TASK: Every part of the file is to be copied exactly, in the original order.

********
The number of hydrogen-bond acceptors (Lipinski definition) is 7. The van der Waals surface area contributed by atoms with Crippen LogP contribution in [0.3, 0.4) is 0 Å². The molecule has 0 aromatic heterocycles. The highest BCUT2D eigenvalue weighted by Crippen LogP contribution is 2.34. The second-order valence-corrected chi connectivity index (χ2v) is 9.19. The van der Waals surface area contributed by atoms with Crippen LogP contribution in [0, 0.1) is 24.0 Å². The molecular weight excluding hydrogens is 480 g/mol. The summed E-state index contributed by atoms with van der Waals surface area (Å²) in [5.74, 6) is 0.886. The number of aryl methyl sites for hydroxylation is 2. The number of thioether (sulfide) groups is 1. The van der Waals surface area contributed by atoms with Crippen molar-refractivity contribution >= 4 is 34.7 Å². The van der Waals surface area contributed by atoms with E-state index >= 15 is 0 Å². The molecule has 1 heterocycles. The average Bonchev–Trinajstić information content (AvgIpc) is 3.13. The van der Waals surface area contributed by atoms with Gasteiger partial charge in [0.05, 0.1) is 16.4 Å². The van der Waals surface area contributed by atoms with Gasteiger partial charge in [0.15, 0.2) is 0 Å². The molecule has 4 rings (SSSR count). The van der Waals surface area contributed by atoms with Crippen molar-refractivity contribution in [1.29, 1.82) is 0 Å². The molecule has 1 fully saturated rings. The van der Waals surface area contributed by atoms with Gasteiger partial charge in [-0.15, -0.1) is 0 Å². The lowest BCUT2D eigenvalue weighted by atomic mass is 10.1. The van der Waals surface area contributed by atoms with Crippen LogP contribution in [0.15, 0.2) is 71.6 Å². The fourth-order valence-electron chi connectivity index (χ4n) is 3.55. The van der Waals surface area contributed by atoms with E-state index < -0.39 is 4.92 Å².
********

The number of hydrogen-bond acceptors (Lipinski definition) is 7. The van der Waals surface area contributed by atoms with Crippen LogP contribution in [0.3, 0.4) is 0 Å². The molecule has 0 aromatic heterocycles. The highest BCUT2D eigenvalue weighted by Crippen LogP contribution is 2.34. The second-order valence-corrected chi connectivity index (χ2v) is 9.19. The van der Waals surface area contributed by atoms with Crippen LogP contribution in [0, 0.1) is 24.0 Å². The molecular weight excluding hydrogens is 480 g/mol. The summed E-state index contributed by atoms with van der Waals surface area (Å²) in [5.74, 6) is 0.886. The number of aryl methyl sites for hydroxylation is 2. The number of thioether (sulfide) groups is 1. The van der Waals surface area contributed by atoms with Crippen molar-refractivity contribution >= 4 is 34.7 Å². The van der Waals surface area contributed by atoms with E-state index >= 15 is 0 Å². The molecule has 1 heterocycles. The average Bonchev–Trinajstić information content (AvgIpc) is 3.13. The van der Waals surface area contributed by atoms with Gasteiger partial charge in [0.05, 0.1) is 16.4 Å². The van der Waals surface area contributed by atoms with Gasteiger partial charge in [0.15, 0.2) is 0 Å². The molecule has 4 rings (SSSR count). The van der Waals surface area contributed by atoms with Crippen molar-refractivity contribution in [1.29, 1.82) is 0 Å². The molecule has 1 fully saturated rings. The van der Waals surface area contributed by atoms with Gasteiger partial charge in [-0.15, -0.1) is 0 Å². The lowest BCUT2D eigenvalue weighted by atomic mass is 10.1. The van der Waals surface area contributed by atoms with Crippen LogP contribution in [0.15, 0.2) is 71.6 Å². The fourth-order valence-electron chi connectivity index (χ4n) is 3.55. The van der Waals surface area contributed by atoms with E-state index < -0.39 is 4.92 Å².